When it comes to making a call through the mobile app, sometimes it can get a little confusing knowing exactly how it’s being made: if you’re not on WiFi, are you using data or cell minutes? What’s the difference between WiFi calling and data? Which settings are best for the office, at home, or your favorite coffee shop?
When you Enable HD Calling (and connect to a stable WiFi network), you’re using the Internet to place and receive your Dialpad calls. Your mobile carrier isn’t involved at all - meaning you’re not using data or cell minutes for your calls.
How do I know I’m using WiFi?
As long as you’re connected to a stable WiFi network (like at the office), and you’ve enabled HD calling inbound and outbound, you’re using WiFi.
Some areas, however, aren’t set up to handle HD Calling. So while you’re favorite coffee spot may brew up a great latte, it probably isn’t going to serve up the call quality you need. In those cases, your mobile app may default to using cellular data to place your call.
If you want to avoid this, we’d suggest either Disabling HD Calling or Choose Before Each Call when you leave the office.
With cellular data, your phone transmits signals - places/receives calls - with the help of cell towers. When you’re using cellular data, you have the same accessibility that you had with WiFi. The only difference is that with WiFi, you don’t have to worry about running over your allotted data for the month.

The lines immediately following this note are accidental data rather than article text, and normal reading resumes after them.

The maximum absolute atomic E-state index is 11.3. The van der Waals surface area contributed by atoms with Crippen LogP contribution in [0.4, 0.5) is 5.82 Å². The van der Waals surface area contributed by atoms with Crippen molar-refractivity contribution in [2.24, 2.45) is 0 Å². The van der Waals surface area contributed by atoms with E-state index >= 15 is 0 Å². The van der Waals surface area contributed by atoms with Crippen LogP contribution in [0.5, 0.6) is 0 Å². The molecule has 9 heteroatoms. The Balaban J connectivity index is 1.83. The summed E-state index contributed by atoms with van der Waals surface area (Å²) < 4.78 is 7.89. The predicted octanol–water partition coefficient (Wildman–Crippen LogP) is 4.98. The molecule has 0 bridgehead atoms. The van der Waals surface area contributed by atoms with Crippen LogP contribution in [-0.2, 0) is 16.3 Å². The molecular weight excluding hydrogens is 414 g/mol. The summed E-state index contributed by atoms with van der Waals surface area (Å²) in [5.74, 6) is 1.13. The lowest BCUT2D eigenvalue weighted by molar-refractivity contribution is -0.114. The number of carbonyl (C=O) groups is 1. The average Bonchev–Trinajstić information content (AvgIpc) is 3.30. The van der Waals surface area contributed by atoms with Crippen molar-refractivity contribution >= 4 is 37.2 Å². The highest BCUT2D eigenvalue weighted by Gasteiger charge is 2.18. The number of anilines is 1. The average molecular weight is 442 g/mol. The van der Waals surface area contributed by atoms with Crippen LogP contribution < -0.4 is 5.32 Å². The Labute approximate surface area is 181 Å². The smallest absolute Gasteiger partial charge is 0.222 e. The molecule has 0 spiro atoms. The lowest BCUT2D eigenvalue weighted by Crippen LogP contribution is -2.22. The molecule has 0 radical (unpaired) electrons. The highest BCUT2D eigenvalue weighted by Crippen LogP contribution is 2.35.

If you’ve enabled HD Calling, you’ll know you’re placing/receiving calls with cellular data because you’ll see 4G/LTE or 3G up at the top of your device’s screen. In the case where you have both WiFi and LTE, we’ll try placing/receiving the call with WiFi first.
You’ll use cellular minutes when placing/receiving calls with the app if you’ve disabled HD Calling. You’ll want to check with your cell provider, but most plans include unlimited minutes.
There are some drawbacks/limitations to using cellular minutes with the mobile app:
- May experience limited access to Dialpad call controls (for carriers that don't allow simultaneous voice and data)
- Uses carrier minutes (if your plan isn't unlimited)
- Higher rates for international calls
- If you only have regular cell reception, but no cell data (i.e. no 4G/LTE or 3G) or WiFi, you won’t be able to send/receive SMS through the app.
If you’ve disabled HD calling, you’ll know you’re placing/receiving calls with cell minutes because you’ll see reception bars up at the top of your device’s screen.
Plus, outbound calls will be placed with your native dialer using a relay number while inbound calls will ring through your native dialer (as opposed to your HD Calling screen).
Enabling HD Calling: Defined
Enabling HD Calling on your mobile means that Dialpad will place/receive calls over the Internet when you have a stable WiFi connection. If you’re not on WiFi, we’ll use your cellular data to force HD Calling.
Disabling HD Calling: Defined
Disabling HD Calling on your mobile means that Dialpad will place/receive calls through your carrier network. This means that we’ll use cellular minutes to place/receive calls.
Outbound calls will use a relay number through your native dialer, and inbound calls will be forwarded to your native device number.